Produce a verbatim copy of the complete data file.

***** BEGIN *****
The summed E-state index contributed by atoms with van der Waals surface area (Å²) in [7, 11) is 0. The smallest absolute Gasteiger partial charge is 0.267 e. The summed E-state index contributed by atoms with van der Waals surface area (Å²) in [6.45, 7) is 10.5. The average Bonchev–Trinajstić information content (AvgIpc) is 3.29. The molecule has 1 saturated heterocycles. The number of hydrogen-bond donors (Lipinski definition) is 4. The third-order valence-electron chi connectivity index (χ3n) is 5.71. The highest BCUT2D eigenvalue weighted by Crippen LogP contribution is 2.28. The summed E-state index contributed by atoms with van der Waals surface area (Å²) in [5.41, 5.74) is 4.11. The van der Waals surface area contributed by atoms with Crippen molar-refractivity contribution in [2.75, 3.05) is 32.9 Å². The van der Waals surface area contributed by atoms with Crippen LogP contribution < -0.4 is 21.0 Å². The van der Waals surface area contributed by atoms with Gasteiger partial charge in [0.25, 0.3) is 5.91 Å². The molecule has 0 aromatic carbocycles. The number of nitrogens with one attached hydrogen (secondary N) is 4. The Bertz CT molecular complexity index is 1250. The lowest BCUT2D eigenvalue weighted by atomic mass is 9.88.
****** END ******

The summed E-state index contributed by atoms with van der Waals surface area (Å²) in [7, 11) is 0. The smallest absolute Gasteiger partial charge is 0.267 e. The summed E-state index contributed by atoms with van der Waals surface area (Å²) in [6.45, 7) is 10.5. The average Bonchev–Trinajstić information content (AvgIpc) is 3.29. The molecule has 1 saturated heterocycles. The number of hydrogen-bond donors (Lipinski definition) is 4. The third-order valence-electron chi connectivity index (χ3n) is 5.71. The highest BCUT2D eigenvalue weighted by Crippen LogP contribution is 2.28. The summed E-state index contributed by atoms with van der Waals surface area (Å²) in [5.41, 5.74) is 4.11. The van der Waals surface area contributed by atoms with Crippen molar-refractivity contribution in [2.75, 3.05) is 32.9 Å². The van der Waals surface area contributed by atoms with Crippen LogP contribution < -0.4 is 21.0 Å². The van der Waals surface area contributed by atoms with Gasteiger partial charge in [0.25, 0.3) is 5.91 Å². The molecule has 0 aromatic carbocycles. The number of nitrogens with one attached hydrogen (secondary N) is 4. The Bertz CT molecular complexity index is 1250. The lowest BCUT2D eigenvalue weighted by atomic mass is 9.88.